Forest ThreatNet

Volume 1, Issue 2 - Winter 2008

University Does Double Duty

North Carolina State finds niche with EFETAC forest monitoring and global change teams

Nearly 20 years ago, the Forest Service found an important partner in North Carolina State University (NCSU). Today, the partnership still exists and is essential to the research efforts of EFETAC’s Forest Health Monitoring (FHM) Team and Southern Global Change Program (SGCP). NCSU faculty and staff offer expertise, flexibility, dedication, and innovative ideas that enhance the partnership’s research contributions that help monitor, assess, and manage the NCSU logoNation’s forests.


In the beginning….

In 1990, the U.S. Environmental Protection Agency (EPA) joined forces with the Forest Service to plan and implement the Forest Resource Group of the Environmental Monitoring and Assessment Program (EMAP-Forests). The FHM program manager, EMAP-Forests’ technical director, and a small administrative staff were housed at the Forestry Sciences Laboratory in Research Triangle Park, NC.

Around that same time, the Global Change Research Act of 1990 provided funding for climate change research programs, including SGCP. Beginning in 1991, SGCP was temporarily housed near NCSU in Raleigh, NC, and later relocated to the University’s Centennial Campus. NCSU’s focus on natural resource issues fit naturally with SGCP’s global change research, and a long-term partnership was born.


New Partner Joins Forest Health Monitoring

NCSU CooperatorsThe Forest Service eventually assumed full responsibility for forest health monitoring research. FHM enlisted the expertise of NCSU Department of Forestry and Environmental Resources researchers to help analyze growing volumes of data. NCSU scientists have since become a valued partner in forest health monitoring research—producing a multitude of peer-reviewed publications and FHM products, including national-scale forest health assessments, risk-maps of forest insects and pathogens, and a variety of analytical tools and techniques.

According to FHM Team Leader Bill Bechtold, "This collaborative relationship has persisted for so many years simply because these scientists are consistently able to deliver valuable research products needed by the Forest Service to effectively monitor the health of our Nation’s forests." FHM scientists also contribute to the NCSU community, serving as faculty and staff in the Department of Forestry and Environmental Resources and participating in courses and special projects.

Above right: NCSU Department of Forestry and Environmental Resources cooperators work closely with EFETAC's FHM and SGCP teams. FHM partners pictured are (l to r) Kevin Potter, research assistant professor; Frank Koch, research assistant professor; Mark Ambrose, research assistant; and (front) Barbara Conkling, research assistant professor. Not pictured: Professor Fred Cubbage.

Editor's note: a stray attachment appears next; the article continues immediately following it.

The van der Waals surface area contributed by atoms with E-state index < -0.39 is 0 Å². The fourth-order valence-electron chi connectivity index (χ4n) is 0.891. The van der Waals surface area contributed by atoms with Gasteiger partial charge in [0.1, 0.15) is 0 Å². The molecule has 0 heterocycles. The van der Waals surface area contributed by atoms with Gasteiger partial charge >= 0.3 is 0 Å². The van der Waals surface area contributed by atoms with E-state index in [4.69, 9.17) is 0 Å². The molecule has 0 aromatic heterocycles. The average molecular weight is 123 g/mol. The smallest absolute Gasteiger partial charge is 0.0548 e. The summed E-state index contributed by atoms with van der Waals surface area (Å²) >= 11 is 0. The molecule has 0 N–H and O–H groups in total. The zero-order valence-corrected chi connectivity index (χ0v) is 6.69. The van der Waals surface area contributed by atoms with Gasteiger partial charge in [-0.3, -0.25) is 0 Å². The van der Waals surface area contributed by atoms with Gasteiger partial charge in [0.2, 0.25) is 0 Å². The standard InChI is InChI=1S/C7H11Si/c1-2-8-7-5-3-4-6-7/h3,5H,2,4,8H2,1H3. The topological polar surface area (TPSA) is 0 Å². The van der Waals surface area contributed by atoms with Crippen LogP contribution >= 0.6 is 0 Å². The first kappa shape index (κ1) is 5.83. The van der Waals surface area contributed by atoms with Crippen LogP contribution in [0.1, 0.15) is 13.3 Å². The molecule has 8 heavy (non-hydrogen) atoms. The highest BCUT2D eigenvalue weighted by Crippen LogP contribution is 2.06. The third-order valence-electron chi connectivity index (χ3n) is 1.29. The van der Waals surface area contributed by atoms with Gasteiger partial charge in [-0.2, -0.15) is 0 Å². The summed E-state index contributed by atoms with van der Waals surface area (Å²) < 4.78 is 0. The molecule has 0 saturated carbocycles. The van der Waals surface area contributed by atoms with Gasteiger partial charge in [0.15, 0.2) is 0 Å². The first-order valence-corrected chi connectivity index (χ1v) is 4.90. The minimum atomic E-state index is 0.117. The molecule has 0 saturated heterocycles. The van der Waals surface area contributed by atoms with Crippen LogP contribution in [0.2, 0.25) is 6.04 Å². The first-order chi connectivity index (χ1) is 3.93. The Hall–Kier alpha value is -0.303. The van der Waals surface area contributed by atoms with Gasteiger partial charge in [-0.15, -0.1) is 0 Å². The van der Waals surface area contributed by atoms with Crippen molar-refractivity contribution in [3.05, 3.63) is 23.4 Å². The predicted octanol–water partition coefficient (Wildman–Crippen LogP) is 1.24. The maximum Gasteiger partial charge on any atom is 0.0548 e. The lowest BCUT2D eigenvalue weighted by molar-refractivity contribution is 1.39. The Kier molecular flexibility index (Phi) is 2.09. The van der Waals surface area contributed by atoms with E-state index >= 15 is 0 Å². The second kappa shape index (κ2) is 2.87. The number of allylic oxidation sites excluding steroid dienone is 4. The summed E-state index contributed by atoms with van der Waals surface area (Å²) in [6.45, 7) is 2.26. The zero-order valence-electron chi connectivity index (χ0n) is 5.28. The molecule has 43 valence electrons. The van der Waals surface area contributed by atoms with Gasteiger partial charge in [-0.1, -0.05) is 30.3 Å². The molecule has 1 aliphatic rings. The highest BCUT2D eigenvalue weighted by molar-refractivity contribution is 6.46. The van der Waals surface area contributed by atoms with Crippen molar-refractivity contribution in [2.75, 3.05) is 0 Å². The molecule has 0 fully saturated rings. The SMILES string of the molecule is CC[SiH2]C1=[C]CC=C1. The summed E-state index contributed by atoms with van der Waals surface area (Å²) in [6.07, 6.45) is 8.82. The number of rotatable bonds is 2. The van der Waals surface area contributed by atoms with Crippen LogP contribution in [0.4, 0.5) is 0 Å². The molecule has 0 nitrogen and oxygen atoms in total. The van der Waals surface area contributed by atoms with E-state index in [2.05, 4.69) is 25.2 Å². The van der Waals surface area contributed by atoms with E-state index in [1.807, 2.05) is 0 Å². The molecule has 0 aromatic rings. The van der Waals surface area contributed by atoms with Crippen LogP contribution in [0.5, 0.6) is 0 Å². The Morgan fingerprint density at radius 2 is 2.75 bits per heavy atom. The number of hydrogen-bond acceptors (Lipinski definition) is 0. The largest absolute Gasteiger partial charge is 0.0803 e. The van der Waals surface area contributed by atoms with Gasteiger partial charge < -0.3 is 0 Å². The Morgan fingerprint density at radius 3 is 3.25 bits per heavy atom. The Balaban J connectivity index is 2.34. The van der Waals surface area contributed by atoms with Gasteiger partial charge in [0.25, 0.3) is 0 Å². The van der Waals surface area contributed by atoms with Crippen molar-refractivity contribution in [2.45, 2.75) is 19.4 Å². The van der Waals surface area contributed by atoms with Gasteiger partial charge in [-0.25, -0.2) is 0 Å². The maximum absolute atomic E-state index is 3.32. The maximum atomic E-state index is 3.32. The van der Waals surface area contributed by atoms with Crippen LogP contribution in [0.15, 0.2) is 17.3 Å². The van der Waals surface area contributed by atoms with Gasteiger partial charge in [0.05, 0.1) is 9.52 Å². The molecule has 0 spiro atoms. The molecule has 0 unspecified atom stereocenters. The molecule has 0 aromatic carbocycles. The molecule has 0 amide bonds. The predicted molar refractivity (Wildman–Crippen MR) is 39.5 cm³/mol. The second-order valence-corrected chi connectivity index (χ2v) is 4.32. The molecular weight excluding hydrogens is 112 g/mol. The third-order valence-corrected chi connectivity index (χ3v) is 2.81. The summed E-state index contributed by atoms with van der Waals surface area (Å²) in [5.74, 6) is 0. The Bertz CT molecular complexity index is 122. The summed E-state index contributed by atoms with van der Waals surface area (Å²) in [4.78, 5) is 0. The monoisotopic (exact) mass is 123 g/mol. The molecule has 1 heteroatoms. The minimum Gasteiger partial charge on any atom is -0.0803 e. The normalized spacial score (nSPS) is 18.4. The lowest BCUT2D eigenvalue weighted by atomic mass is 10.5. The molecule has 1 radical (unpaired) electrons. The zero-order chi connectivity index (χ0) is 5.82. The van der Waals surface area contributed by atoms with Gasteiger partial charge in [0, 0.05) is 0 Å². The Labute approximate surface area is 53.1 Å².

SGCP Gets in the Mix

Asko Noormets and Jean-Christophe DomecLike forest health monitoring, SCGP benefits from immediate interaction with NCSU scientists, who are co-located on campus with the global change team. SGCP benefits immensely from their NCSU in-house partners, cooperatively producing numerous reports and national assessments, and collaborating on external funding proposals from sources such as NASA and EPA. Additionally, many undergraduate and graduate students, as well as post-doctoral researchers, work in the SGCP facility.

Team Leader Steve McNulty has managed SGCP since 2002 and emphasizes that NCSU collaborations are important because, "We strengthen the role between the Forest Service and NCSU by developing future areas of interaction. Our NCSU partners provide new perspectives to agency research, giving our programs added value and depth." The SGCP team also serves as guest lecturers, adjunct faculty and staff, and graduate student committee members.

Above right: Asko Noormets (l) and Jean-Christophe Domec, NCSU post-doctoral researchers, discuss instrumentation for sapflow measurements in a 15-year-old loblolly pine plantation. Data from these measurements will aid in understanding driving forces that influence forest growth and productivity as part of SGCP's study of changes in carbon, water, and energy flux in two loblolly pine plantations.


Barbara Conkling
, NCSU Department of Forestry and Environmental Resources research assistant professor, agrees the University/Federal partnership has multiple benefits. "The NCSU relationship with Forest Service research programs provides opportunities for cooperative program planning, support, research in areas important to forest health, and delivery of science information. These benefits are shared nationally and internationally, which really extends the reach, and impact, of our science."

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